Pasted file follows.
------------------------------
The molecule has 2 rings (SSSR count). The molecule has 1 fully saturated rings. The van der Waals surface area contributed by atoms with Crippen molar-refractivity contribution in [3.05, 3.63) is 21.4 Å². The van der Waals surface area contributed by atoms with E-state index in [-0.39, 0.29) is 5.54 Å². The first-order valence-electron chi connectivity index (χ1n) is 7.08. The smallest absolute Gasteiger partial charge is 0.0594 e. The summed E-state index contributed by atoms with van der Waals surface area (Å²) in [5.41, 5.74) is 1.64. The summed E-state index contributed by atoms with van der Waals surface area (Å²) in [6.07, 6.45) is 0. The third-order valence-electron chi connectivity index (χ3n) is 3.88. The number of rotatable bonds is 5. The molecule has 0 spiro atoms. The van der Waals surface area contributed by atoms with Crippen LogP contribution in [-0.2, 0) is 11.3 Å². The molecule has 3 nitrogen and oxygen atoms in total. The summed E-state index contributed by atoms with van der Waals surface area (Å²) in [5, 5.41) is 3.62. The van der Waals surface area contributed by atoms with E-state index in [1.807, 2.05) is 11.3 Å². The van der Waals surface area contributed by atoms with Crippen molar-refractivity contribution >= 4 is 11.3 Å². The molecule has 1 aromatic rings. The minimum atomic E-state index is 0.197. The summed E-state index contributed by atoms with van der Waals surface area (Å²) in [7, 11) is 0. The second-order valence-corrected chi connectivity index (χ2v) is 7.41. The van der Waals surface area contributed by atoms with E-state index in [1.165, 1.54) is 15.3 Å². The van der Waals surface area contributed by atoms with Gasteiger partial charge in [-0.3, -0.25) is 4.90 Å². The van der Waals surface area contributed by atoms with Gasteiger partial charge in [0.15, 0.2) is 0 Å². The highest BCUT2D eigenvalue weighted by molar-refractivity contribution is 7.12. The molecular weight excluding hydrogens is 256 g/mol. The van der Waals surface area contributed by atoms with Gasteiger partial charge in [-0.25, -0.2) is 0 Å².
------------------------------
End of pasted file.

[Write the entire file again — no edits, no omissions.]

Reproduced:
The molecule has 2 rings (SSSR count). The molecule has 1 fully saturated rings. The van der Waals surface area contributed by atoms with Crippen molar-refractivity contribution in [3.05, 3.63) is 21.4 Å². The van der Waals surface area contributed by atoms with E-state index in [-0.39, 0.29) is 5.54 Å². The first-order valence-electron chi connectivity index (χ1n) is 7.08. The smallest absolute Gasteiger partial charge is 0.0594 e. The summed E-state index contributed by atoms with van der Waals surface area (Å²) in [5.41, 5.74) is 1.64. The summed E-state index contributed by atoms with van der Waals surface area (Å²) in [6.07, 6.45) is 0. The third-order valence-electron chi connectivity index (χ3n) is 3.88. The number of rotatable bonds is 5. The molecule has 0 spiro atoms. The van der Waals surface area contributed by atoms with Crippen LogP contribution in [-0.2, 0) is 11.3 Å². The molecule has 3 nitrogen and oxygen atoms in total. The summed E-state index contributed by atoms with van der Waals surface area (Å²) in [5, 5.41) is 3.62. The van der Waals surface area contributed by atoms with E-state index in [1.807, 2.05) is 11.3 Å². The van der Waals surface area contributed by atoms with Crippen molar-refractivity contribution >= 4 is 11.3 Å². The molecule has 1 aromatic rings. The minimum atomic E-state index is 0.197. The summed E-state index contributed by atoms with van der Waals surface area (Å²) in [7, 11) is 0. The second-order valence-corrected chi connectivity index (χ2v) is 7.41. The van der Waals surface area contributed by atoms with E-state index in [1.165, 1.54) is 15.3 Å². The van der Waals surface area contributed by atoms with Gasteiger partial charge in [-0.3, -0.25) is 4.90 Å². The van der Waals surface area contributed by atoms with Gasteiger partial charge in [0.15, 0.2) is 0 Å². The highest BCUT2D eigenvalue weighted by molar-refractivity contribution is 7.12. The molecular weight excluding hydrogens is 256 g/mol. The van der Waals surface area contributed by atoms with Gasteiger partial charge in [-0.25, -0.2) is 0 Å².